Legal Ease

Union Organizing – A Matter of When

By Richard D. Alaniz, Alaniz Law & Associates T

he potential for greater and more aggressive union organizing of workplaces is a given. If the

Democratic candidate is successful in 2020, it

is an absolute certainty that

we will have a pro-union National Labor Relations Board (NLRB). That federal agency regulates the relationship between private employers and labor unions. Rules to facilitate union organizing and penalize employers who oppose it, union access to private workplaces, and almost certainly another effort to mandate card check and similar measures to support unions are sure to follow.

How Unionization Works Under the NLRA, which applies to private sector employers, an employer with two or more employees is subject to unionization. In order to become the exclusive representative of a unit of employees, a union must either win an NLRB-conducted secret ballot election or be voluntarily recognized by the employer. The formal process is started by the filing of a petition for certification as the exclusive representative with the NLRB. It must be supported by authorization cards from at least 30% of the employees in the unit.

What Happens Once a Certification Petition is Filed Once a valid certification petition is filed, the NLRB promptly seeks to resolve any issues regarding which employees are appropriately included or excluded from the unit. Once that is resolved, a secret ballot election is scheduled, usually within 20-25 days of the filing of the petition. The secret-ballot election is almost always held during working time on

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company premises. After the balloting period, the votes are immediately counted and the party with a simple majority of the votes actually cast is certified as the winner. If the union is successful it gains representation rights for a minimum of one year, during which its majority status cannot be questioned. If a collective bargaining agreement is signed, it bars any challenge to the union’s majority status for at least three years. If the employer is successful in the election, no union may seek to organize those same employees for one year from the date of the election.

How to Respond to Union Organizing With the decline of private sector unions, there has been a commensurate decline in employer’s understanding regarding unions. As a consequence, today when confronted with union organizing activity employers all too often respond in a manner that can easily result in unfair labor practices or at a minimum what is known as “objectionable conduct”. If either one is proven to have occurred, an employer’s election victory can be overturned and a new election ordered. In some rare cases, such conduct can be deemed so egregious that a fair election cannot be conducted. In those cases the NLRB can issue what is called a “Gissel bargaining order”. The employer would be compelled to accept the union as the exclusive representative of the employees and bargain in good faith without another election being conducted.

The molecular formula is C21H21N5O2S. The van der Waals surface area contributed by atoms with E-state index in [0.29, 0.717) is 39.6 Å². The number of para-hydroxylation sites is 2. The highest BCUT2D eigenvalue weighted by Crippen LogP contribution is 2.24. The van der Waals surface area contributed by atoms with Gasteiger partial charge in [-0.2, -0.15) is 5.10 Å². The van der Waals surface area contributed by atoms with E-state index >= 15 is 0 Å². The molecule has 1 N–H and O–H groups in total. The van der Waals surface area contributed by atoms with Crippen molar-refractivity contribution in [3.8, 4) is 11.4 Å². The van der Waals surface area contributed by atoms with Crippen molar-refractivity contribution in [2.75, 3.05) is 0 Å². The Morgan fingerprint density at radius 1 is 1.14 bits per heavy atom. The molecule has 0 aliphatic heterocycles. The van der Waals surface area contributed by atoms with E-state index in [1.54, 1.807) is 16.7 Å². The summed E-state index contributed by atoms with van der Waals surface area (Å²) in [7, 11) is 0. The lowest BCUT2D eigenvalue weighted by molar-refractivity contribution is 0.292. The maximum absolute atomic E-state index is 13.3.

Despite the fact that its actions in opposing union organizing are likely to be challenged by the union, employers can and should always lawfully respond to an organizing campaign. When properly done, in most cases a sufficient

number of employees can be convinced that a union is not their best choice. Section 8(c) of the NLRA permits an employer to truthfully inform employees about the realities of a unionized workplace. As long as

there are no

threats, coercion or promises of benefit for foregoing the union, an employer is free to speak to its employees about unionization. There has long been an unwritten rule in labor law that in responding to union organizing the acronym “TIPS” should be kept in mind at all times. Those letters stand for “threaten”, “interrogate”, “promise”, and “spy” or “surveillance”. Those are the primary “don’ts” in any campaign against union organizing. Employers are free to lawfully inform employees what it means to have a union. That includes the fact that the union will be their exclusive representative if they unionize. No more going directly to the employer to have a problem resolved. What is in the union contract will be their terms and conditions of employment-nothing more. The company can also explain what unions never want employees to hear, that if contract negotiations are unsuccessful and the union decides to call an economic strike, they could be forced to go on strike and risk being permanently replaced. The employees are not fired or discharged, simply replaced permanently. They can only get their jobs back if the replacement employee leaves. As long as the employer does not imply that a strike is inevitable, it can tell them that they could be on the outside looking in. All of this information, and even more facts can all lawfully be conveyed to employees before they cast their ballot for or against unionization.

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